falling into the red over the summer. To help ease the financial strain, students can take several measures, such as interning only part-time while working another better-paying job. They can spend one summer working to save up money and then intern the next summer. Students should also seriously assess whether or not they can afford an unpaid internship at all. If they cannot, there is no shame in discussing payment or stipend options with possible employers. To protect interns, the U.S. Department of Labor and the Economic Policy Institute have set out specific criteria that a company must meet before it is legally allowed to not pay its interns. Joe and Jane Hoya’s nightmare unpaid internship is the one that revolves round trips back and forth from a Xerox machine and the local Starbucks. Should interns find that their responsibilities are dramatically less than what they expected, they should speak up. The law is on their side: Employers have an obligation to either meet the legal standards of unpaid internships or pay up. Copy-making and coffee delivery services cannot, by the letter of the law, come for free. There are some unpaid internships worth committing to if they have the potential to advance students’ careers. But there’s no rule that says students are obligated to work for free. If you’re going to pass up paychecks this summer, make sure you’re doing so for a worthwhile experience.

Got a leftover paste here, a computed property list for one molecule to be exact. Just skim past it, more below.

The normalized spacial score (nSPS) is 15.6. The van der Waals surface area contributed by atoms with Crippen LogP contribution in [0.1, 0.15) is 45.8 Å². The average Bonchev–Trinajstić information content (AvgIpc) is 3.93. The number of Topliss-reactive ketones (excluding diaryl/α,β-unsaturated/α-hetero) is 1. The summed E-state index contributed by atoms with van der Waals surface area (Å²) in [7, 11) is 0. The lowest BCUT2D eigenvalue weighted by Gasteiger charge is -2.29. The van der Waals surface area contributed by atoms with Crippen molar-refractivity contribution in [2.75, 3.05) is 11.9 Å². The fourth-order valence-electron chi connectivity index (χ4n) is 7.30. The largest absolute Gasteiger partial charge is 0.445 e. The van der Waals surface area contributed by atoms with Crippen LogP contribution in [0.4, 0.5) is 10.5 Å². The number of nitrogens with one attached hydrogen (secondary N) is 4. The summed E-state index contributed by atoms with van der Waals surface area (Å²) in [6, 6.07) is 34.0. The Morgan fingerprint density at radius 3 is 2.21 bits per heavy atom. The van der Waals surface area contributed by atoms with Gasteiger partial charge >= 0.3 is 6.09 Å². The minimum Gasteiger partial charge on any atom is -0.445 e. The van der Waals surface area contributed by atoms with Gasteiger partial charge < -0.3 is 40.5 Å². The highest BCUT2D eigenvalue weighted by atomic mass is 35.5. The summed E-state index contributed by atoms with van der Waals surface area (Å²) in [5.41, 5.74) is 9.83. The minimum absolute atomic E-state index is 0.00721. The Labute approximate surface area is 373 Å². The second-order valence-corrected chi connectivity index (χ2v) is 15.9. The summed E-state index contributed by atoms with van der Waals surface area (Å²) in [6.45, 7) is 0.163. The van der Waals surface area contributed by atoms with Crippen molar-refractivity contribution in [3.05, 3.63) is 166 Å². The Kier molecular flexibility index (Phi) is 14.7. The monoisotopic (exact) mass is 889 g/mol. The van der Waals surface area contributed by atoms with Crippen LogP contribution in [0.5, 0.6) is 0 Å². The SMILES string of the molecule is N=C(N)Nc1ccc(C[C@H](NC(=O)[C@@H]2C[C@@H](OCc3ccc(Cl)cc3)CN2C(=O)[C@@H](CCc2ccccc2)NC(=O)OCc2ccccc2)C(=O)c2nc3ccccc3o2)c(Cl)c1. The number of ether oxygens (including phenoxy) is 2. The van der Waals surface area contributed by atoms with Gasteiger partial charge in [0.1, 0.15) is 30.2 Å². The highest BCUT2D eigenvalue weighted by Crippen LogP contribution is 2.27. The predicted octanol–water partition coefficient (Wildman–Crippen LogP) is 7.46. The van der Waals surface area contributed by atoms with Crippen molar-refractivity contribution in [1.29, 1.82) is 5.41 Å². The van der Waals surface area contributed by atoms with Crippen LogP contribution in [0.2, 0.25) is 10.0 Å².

When I heard professor Deneen was leaving, I was greatly awed and saddened. Why would Georgetown have let him go so easily? I have watched recently as an unusually melancholy cloud came over the core of the Tocqueville Forum, the organization that he founded and which otherwise represents the most animated and eager students I know at Georgetown. Each of our lives has been touched in profound ways by the work he has done at Georgetown. The best events that I have experienced through Georgetown were all Tocqueville Forum events. I simply can’t imagine Georgetown without them. Countless lectures, seminars, discussions and amazing trips have all been part of my experience. The Tocqueville Forum is the finest organization at Georgetown I know of; anyone who has never benefited from it has had a sorely lacking education. And I have never met as fascinating, as

intelligent, as devoted or as caring a teacher as professor Deneen. Those who have never sat in a lecture by Deneen have never experienced the spell-binding, eye-opening experience that makes every other class drudgery. Professor Deneen has guided me through every step of the last two years, the most amazing of my life so far. I really can’t begin to recall the countless conversations I have had back home beginning with, “You remember that professor I told you about? Well … ” I count professor Deneen as having been the singular reason I think of Georgetown as a school that changes lives. The Tocqueville Forum really is the place that students at last see the university for what they always dreamed it would be. Georgetown, you have lost a great teacher and a great man. It is to our impoverishment. Professor Deneen, we all will miss you very much. Chris Mooney (COL ’14)